|File Size||1.05 MB|
|Create Date||November 11, 2016|
This report examines the current electricity environment in Nigeria, with a focus on Independent Power Projects (IPPs)--past, present and future. How have the IPPs come into the power mix and what impact have they had to date? What new IPPs are in the pipeline? What is the interface between current and future IPPs and the reform agenda? Finally, how may the Nigerian IPP experience to date come to represent a lesson learned, for Nigeria, and for other countries, facing similar electricity challenges?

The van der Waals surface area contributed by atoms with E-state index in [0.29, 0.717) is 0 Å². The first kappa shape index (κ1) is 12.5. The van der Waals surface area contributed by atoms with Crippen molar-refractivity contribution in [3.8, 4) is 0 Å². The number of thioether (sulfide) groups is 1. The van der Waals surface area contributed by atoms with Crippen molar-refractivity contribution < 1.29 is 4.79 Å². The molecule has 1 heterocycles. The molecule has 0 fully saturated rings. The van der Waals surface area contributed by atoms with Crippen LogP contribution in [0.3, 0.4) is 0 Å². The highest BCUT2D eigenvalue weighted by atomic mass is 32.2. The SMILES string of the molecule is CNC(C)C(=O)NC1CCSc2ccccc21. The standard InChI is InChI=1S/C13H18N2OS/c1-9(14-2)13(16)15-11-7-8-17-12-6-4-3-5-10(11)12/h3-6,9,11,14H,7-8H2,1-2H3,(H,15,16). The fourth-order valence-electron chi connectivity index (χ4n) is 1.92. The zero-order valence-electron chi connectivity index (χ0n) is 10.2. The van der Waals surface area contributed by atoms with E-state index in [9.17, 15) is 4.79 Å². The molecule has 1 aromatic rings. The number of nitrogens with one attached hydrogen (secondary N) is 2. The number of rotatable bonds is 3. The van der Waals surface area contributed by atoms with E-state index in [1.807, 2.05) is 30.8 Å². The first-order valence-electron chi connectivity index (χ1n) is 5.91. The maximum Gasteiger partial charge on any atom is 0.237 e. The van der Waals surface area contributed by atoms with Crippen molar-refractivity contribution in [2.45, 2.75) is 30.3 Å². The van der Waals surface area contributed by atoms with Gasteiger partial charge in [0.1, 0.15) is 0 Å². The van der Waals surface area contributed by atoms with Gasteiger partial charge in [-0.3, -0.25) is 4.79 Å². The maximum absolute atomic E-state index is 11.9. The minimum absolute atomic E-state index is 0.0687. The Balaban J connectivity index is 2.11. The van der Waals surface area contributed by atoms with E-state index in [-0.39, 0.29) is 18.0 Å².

The three ‘legacy’ IPPs, which as at 2012 produced 25% of the country’s electricity supply, have helped to advance the reform process, directly and indirectly. First, they have been among the most visible elements of reform, other than the Nigerian Electricity Regulatory Commission (NERC), over the past 13 years. In this regard, the IPPs provide an important example to potential investors of private power at work in the country. Serious transaction experience has been gained, especially by stakeholders in government, with regard to the overall risk allocation in IPPs. With this has come a greater understanding with interpreting contracts, notably the PPA and fuel agreements. Furthermore, the existing IPPs have helped to reinforce the need for cost-reflective tariffs, together with the urgency to reform the gas supply network. In addition, the importance of international competitive bidding and/or more transparent bidding and contracting procedures has been highlighted.
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